Saturday, April 30, 2016

Dressing a Slate Frame

Dressing a Slate Frame
 I have had several questions since I started selling my slate frames on how to go about mounting the fabric onto the here are some step by step photos of  how I do mine~
  First off, you will notice that my hand made frames are a little different than some other mass produced frames available~  mine do not have any nylon webbing attached. Not only is this the period correct configuration, I think, once you try it, you will find it much simpler to mount your fabric by lacing all four sides than just two. So, to begin~ as seen above, you will need your slate frame, pegs(just four), scissors, prepared fabric, lacing cord and needle with big enough eye to fit your lacing cord thru.

To prepare the fabric for mounting, turn over the edges and stitch at least once~ this will keep the edge from raveling on you, and will also add some strength to it and keep the lacing from ripping out thru a bare edge. For large pieces of fabric, especially if you are using my large 36" frame, I highly suggest turning the edge over a cording. 
 To begin, first lay your fabric on a flat surface, then place the frame over it. Adjust the size of the frame to allow a few inches on all sides of the fabric. Set all four pegs now
 I use Londonderry linen thread size 18/3 to lace my frames~ I like the size, and it doesnt stretch that much over time. Here is am using black so you can see it easier than if I was using my normal natural color. Each side is laced separately, and to start each side, I put a slip knot of sorts into the beginning end of the thread. I loupe it around, then just make a little half hitch knott.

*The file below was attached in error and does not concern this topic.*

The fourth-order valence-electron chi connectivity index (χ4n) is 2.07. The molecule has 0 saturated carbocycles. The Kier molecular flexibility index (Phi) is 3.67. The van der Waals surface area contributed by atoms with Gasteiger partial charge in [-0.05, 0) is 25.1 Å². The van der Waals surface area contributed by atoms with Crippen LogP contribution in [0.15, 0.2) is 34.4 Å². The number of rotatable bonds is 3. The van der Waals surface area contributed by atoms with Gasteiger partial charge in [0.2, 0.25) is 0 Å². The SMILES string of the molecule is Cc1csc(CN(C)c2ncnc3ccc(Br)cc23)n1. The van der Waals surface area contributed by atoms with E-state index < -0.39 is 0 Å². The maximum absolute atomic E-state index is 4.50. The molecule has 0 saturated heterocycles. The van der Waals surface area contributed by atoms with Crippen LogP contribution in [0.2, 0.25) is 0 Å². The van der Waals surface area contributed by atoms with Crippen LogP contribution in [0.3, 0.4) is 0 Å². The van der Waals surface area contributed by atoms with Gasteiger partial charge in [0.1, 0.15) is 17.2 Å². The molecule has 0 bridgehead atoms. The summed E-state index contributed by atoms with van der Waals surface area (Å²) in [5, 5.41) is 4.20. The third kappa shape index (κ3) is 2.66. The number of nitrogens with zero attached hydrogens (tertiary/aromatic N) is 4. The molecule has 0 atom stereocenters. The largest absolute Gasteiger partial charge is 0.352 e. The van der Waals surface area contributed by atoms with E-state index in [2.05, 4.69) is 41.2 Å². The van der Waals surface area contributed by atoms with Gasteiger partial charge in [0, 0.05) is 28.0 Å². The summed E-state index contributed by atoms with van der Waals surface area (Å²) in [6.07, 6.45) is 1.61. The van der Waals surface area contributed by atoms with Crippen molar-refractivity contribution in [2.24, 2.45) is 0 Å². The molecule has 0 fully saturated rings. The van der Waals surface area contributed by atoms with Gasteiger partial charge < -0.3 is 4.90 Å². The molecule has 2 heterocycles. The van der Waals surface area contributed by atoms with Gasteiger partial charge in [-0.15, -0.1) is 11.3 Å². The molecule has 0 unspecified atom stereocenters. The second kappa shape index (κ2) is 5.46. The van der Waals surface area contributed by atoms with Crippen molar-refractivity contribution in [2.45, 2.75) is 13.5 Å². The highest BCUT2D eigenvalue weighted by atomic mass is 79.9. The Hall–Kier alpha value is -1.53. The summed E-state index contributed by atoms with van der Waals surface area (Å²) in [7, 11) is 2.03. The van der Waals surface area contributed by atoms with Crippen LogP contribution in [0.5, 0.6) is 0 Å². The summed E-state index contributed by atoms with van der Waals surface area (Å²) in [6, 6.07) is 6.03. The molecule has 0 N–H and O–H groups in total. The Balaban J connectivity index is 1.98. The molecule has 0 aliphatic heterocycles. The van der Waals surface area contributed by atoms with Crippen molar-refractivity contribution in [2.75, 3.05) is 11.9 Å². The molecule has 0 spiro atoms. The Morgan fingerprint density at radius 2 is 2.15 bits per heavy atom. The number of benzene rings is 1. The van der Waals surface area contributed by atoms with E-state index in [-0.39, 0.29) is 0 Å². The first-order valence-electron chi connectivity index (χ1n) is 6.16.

This leaves the end in a loupe that will be placed over the corner peg.
 I like to position my frame with the edge I will be lacing extending out over the edge of my surface, as seen above. This lets me continually lace the frame without having to pick it up at all.
  To start, the loupe is placed over the peg, with the tail end brought around the outside of the frame, and then up thru the corner of the fabric. Pay attention to this simple little step!!! Bringing the lace around the frame in this way, will help to pull it all together and keep it square.
 The first side, I bring the fabric right up even with the edge of the frame. Note how the needle is brought up  over the machine stitched line.
 Continue until you reach the other side of the frame, bringing your lace around the corner of the frame, just like when we started~ and I wrap twice around the peg with a slip knot to end.
 The second side to lace is the opposite side of the frame~ just like the first, but pulling as tightly as you can with each stitch.
 Third side of the frame is laced.
 Lacing the last side of the frame~ with each stitch, holding the lacing cord down with my thumb to keep tension as I go~  I like to end my laces with a slip knott, so that they can be easily undone if I have to tighten them later

 The best thing about using a slate frame is that one can achieve a drum tightness that just is not possible on any other frame
Isn't this little frame cute? Cute cute cute! I have been wanting to make some mini frames from some of the ends I have kept from my larger ones~ this is my 'Super Mini' size....tho there was actually more work involved to make the smaller frames than the bigger ones!   If you are interested in a Super Mini, I will be listing these as specials in my ETSY shop as I get them finished, (they will not be a regular offering). All sizes and wood types will be different....just whatever I make at the time!

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